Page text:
Hybrid cloud is a term you’ll no doubt have heard being used with increasing frequency, but what is it and why should you be taking notice?
For the past few years, companies have been getting to grips with the concept of cloud-based services, as part of this they have been striving to find the perfect balance between having all their networks and critical system running on premises and pushing everything to the cloud. A natural middle ground has emerged in the shape of the hybrid cloud.
Essentially, hybrid cloud is a computing infrastructure that incorporates two different types of cloud provision, combining a public cloud provider (such as Amazon Web Services or Microsoft Azure) with a private cloud platform, one that's designed for use by a single organization. Although these two infrastructures operate independently of each other, they communicate over an encrypted connection, using technology that allows them to exchange data or applications as and when required.
The idea behind this is that it offers companies the best of both worlds: it gives them the freedom to control their data and applications when needed; while also retaining the flexibility that is offered by self-provisioning, on-demand cloud infrastructures.
Some examples of how you might use a hybrid cloud infrastructure include 'cloud bursting', where a workload might be initiated in a private cloud but have tasks offloaded to the public cloud when the local network runs out of capacity.
Alternatively, you might want operate a split a system, where some components run in a private cloud and others in the public cloud. For example, you might want to run particularly sensitive workloads on a private cloud, whereas your less critical workloads can be hosted with a public cloud provider.
Companies using a hybrid strategy might look to use the public cloud for their test/development applications, email and CRM, alongside business functions such as HR and accounting. The private cloud workloads will then tend to be more mission critical or sensitive items, plus heavy data analysis applications.
Real Benefits to Companies Operating in a Hybrid Cloud Environment
Hybrid cloud’s biggest advantages lie in the ability to secure a flexible middle ground where all your workloads are treated in the most appropriate and cost-effective way. The core benefits can be broken down into these eight key areas:
Including private cloud gives companies the reassurance, that when it comes to the security of their most sensitive operations, they have it covered. It can also make it easier to meet regulatory data handling and storage requirements.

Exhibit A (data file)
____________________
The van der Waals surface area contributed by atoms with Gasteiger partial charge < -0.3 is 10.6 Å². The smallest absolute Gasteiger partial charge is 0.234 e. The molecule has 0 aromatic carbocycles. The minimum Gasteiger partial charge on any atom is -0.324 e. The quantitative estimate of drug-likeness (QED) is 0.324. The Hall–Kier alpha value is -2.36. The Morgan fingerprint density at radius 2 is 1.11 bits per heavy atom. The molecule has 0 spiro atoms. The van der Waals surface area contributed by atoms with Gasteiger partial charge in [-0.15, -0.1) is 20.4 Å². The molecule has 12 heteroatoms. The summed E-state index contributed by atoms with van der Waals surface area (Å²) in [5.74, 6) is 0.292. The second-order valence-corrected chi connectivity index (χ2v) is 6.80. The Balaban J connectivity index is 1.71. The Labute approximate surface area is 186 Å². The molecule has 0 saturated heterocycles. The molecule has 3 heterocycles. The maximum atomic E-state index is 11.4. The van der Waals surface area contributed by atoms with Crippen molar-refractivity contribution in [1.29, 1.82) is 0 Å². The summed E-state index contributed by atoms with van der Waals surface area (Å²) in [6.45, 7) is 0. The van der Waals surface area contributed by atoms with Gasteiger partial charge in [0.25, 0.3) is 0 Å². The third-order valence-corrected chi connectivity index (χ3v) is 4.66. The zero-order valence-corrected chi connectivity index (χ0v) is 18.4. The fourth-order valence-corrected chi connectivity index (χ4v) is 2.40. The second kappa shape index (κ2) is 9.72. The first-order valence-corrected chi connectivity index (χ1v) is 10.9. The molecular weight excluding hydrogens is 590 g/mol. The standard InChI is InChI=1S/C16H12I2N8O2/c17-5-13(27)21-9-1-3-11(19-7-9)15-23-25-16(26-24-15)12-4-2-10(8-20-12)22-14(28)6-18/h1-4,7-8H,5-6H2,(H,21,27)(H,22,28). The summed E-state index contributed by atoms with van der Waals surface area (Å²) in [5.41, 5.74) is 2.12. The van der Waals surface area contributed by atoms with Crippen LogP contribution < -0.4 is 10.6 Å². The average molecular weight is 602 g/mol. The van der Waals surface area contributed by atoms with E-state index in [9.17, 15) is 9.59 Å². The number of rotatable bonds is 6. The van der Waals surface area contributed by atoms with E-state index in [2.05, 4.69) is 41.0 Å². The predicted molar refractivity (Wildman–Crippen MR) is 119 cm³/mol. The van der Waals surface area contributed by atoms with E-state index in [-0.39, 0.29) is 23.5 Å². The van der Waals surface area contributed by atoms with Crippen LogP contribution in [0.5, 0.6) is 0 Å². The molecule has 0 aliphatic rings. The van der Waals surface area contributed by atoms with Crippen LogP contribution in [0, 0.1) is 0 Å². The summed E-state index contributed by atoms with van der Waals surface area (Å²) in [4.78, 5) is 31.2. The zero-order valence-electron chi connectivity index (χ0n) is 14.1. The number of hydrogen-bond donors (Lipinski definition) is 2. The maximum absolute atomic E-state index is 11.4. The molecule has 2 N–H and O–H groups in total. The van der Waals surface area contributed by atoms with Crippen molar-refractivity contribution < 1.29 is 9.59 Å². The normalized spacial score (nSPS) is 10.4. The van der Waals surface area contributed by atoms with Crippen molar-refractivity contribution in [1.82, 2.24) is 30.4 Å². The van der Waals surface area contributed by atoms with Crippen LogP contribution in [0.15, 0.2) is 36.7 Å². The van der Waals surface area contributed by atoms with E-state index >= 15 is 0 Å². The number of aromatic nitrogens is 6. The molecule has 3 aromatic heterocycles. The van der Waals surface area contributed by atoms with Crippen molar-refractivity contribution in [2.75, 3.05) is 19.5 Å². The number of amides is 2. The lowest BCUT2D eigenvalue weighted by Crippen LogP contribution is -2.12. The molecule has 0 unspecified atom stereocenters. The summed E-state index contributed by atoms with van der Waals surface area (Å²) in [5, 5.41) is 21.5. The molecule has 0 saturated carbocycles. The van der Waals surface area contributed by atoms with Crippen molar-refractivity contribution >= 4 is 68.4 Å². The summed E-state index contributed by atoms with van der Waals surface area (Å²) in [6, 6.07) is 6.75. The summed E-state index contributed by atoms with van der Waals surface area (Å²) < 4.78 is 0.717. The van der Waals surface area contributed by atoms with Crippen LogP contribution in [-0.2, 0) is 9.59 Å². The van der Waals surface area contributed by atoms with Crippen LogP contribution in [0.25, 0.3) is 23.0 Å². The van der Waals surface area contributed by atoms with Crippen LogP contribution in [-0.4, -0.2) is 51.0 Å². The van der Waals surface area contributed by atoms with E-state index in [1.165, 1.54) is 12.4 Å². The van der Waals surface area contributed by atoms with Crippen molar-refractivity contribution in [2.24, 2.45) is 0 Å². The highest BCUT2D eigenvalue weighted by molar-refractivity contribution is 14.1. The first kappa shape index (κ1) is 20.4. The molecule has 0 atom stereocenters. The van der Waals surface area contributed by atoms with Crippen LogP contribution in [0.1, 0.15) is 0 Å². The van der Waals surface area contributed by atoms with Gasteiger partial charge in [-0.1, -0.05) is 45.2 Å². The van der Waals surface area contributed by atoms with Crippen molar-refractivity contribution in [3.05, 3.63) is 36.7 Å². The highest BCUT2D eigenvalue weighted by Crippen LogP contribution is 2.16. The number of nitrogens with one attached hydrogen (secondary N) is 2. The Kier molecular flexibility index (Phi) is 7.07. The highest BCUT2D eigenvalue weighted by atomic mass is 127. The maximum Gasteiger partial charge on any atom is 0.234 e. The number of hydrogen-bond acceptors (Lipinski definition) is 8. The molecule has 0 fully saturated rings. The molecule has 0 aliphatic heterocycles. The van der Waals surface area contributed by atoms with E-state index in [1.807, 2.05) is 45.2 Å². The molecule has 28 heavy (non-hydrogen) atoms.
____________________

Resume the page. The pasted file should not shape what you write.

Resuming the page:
2. Cost Efficiency
Public cloud tends to be more cost-effective than private cloud.
3. Decreased Spending
Using a public cloud infrastructure for applications where security isn’t essential is likely to be more economical in the long run.
While private cloud is scalable, public cloud will always offer more. By moving shift resource heavy processes and workloads to the public cloud, you also reduce the demands on your private cloud.
Hybrid cloud allows companies to explore a variety of options and ultimately find the cloud solution that works best for them.
6. Greater Control
Hybrid cloud gives you far grater control over both the private and public components of your infrastructure than if you were using a prepackaged public cloud platform.
7. Increased Data Speeds
Hybrid networks can be configured to push essential data through private servers instead of public ones, greatly improving load times and data transfer speeds.
8. Increased Connectivity
Hybrid cloud infrastructure can help increase connectivity in the workplace. Public cloud systems do not readily integrate with on-premises hardware, so devices such as printers, scanners, fax machines, and physical security hardware can be a barrier to public cloud adoption. However, by incorporating a private cloud mission-critical devices don’t need to be isolated from the rest of the network.
In short, hybrid cloud adoption can be an effective strategy for a wide variety of businesses. 5nine Software can help you manage and secure your hybrid cloud infrastructure.
Maria is a strategic marketer who brings over a decade of digital marketing experience to 5nine. As a software industry insider, she brings a fresh voice and insight into content development projects at 5nine. Maria enjoys making complex topics accessible and engaging to various audiences by addressing their pain points and tailoring solutions that help IT professionals optimize and streamline their business processes.